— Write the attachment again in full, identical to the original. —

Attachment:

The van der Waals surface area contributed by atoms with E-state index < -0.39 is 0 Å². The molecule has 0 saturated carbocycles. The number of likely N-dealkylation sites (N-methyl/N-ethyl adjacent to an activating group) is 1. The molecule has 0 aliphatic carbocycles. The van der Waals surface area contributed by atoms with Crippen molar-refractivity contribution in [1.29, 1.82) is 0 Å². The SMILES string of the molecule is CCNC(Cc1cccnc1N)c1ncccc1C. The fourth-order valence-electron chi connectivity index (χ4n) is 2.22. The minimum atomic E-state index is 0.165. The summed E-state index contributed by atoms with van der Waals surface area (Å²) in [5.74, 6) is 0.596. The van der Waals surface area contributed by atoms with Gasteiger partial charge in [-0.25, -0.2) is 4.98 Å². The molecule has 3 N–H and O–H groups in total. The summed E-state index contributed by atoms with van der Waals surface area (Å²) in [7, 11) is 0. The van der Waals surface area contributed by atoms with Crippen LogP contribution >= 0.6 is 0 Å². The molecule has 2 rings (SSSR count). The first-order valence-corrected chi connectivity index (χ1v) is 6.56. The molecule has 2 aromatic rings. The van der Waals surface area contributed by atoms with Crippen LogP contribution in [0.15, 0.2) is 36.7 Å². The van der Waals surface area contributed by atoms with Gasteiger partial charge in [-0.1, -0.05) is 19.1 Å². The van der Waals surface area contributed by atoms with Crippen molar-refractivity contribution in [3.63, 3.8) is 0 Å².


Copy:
The van der Waals surface area contributed by atoms with E-state index < -0.39 is 0 Å². The molecule has 0 saturated carbocycles. The number of likely N-dealkylation sites (N-methyl/N-ethyl adjacent to an activating group) is 1. The molecule has 0 aliphatic carbocycles. The van der Waals surface area contributed by atoms with Crippen molar-refractivity contribution in [1.29, 1.82) is 0 Å². The SMILES string of the molecule is CCNC(Cc1cccnc1N)c1ncccc1C. The fourth-order valence-electron chi connectivity index (χ4n) is 2.22. The minimum atomic E-state index is 0.165. The summed E-state index contributed by atoms with van der Waals surface area (Å²) in [5.74, 6) is 0.596. The van der Waals surface area contributed by atoms with Gasteiger partial charge in [-0.25, -0.2) is 4.98 Å². The molecule has 3 N–H and O–H groups in total. The summed E-state index contributed by atoms with van der Waals surface area (Å²) in [7, 11) is 0. The van der Waals surface area contributed by atoms with Crippen LogP contribution >= 0.6 is 0 Å². The molecule has 2 rings (SSSR count). The first-order valence-corrected chi connectivity index (χ1v) is 6.56. The molecule has 2 aromatic rings. The van der Waals surface area contributed by atoms with Crippen LogP contribution in [0.15, 0.2) is 36.7 Å². The van der Waals surface area contributed by atoms with Gasteiger partial charge in [-0.1, -0.05) is 19.1 Å². The van der Waals surface area contributed by atoms with Crippen molar-refractivity contribution in [3.63, 3.8) is 0 Å².